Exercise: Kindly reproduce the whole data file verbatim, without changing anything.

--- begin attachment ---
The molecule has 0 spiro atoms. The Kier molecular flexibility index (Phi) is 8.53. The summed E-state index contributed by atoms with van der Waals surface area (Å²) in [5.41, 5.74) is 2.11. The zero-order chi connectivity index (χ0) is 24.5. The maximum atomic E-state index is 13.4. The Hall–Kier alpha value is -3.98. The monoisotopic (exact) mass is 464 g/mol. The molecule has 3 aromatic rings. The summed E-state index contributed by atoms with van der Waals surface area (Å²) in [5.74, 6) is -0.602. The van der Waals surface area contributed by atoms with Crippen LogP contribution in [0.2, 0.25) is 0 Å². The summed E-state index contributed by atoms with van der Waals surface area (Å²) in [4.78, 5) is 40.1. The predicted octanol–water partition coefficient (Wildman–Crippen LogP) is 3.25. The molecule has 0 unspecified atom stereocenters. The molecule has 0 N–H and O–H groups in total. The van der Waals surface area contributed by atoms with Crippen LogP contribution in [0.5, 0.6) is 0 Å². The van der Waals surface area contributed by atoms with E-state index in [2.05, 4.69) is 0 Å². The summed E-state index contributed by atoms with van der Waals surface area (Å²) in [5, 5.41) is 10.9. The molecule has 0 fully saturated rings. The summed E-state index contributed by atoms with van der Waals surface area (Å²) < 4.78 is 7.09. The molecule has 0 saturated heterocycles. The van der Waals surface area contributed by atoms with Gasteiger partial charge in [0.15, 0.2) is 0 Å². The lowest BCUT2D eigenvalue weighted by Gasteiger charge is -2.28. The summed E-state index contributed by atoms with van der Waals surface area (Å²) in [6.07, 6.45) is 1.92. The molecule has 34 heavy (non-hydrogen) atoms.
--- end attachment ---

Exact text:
The molecule has 0 spiro atoms. The Kier molecular flexibility index (Phi) is 8.53. The summed E-state index contributed by atoms with van der Waals surface area (Å²) in [5.41, 5.74) is 2.11. The zero-order chi connectivity index (χ0) is 24.5. The maximum atomic E-state index is 13.4. The Hall–Kier alpha value is -3.98. The monoisotopic (exact) mass is 464 g/mol. The molecule has 3 aromatic rings. The summed E-state index contributed by atoms with van der Waals surface area (Å²) in [5.74, 6) is -0.602. The van der Waals surface area contributed by atoms with Crippen LogP contribution in [0.2, 0.25) is 0 Å². The summed E-state index contributed by atoms with van der Waals surface area (Å²) in [4.78, 5) is 40.1. The predicted octanol–water partition coefficient (Wildman–Crippen LogP) is 3.25. The molecule has 0 unspecified atom stereocenters. The molecule has 0 N–H and O–H groups in total. The van der Waals surface area contributed by atoms with Crippen LogP contribution in [0.5, 0.6) is 0 Å². The van der Waals surface area contributed by atoms with E-state index in [2.05, 4.69) is 0 Å². The summed E-state index contributed by atoms with van der Waals surface area (Å²) in [5, 5.41) is 10.9. The molecule has 0 fully saturated rings. The summed E-state index contributed by atoms with van der Waals surface area (Å²) < 4.78 is 7.09. The molecule has 0 saturated heterocycles. The van der Waals surface area contributed by atoms with Gasteiger partial charge in [0.15, 0.2) is 0 Å². The lowest BCUT2D eigenvalue weighted by Gasteiger charge is -2.28. The summed E-state index contributed by atoms with van der Waals surface area (Å²) in [6.07, 6.45) is 1.92. The molecule has 34 heavy (non-hydrogen) atoms.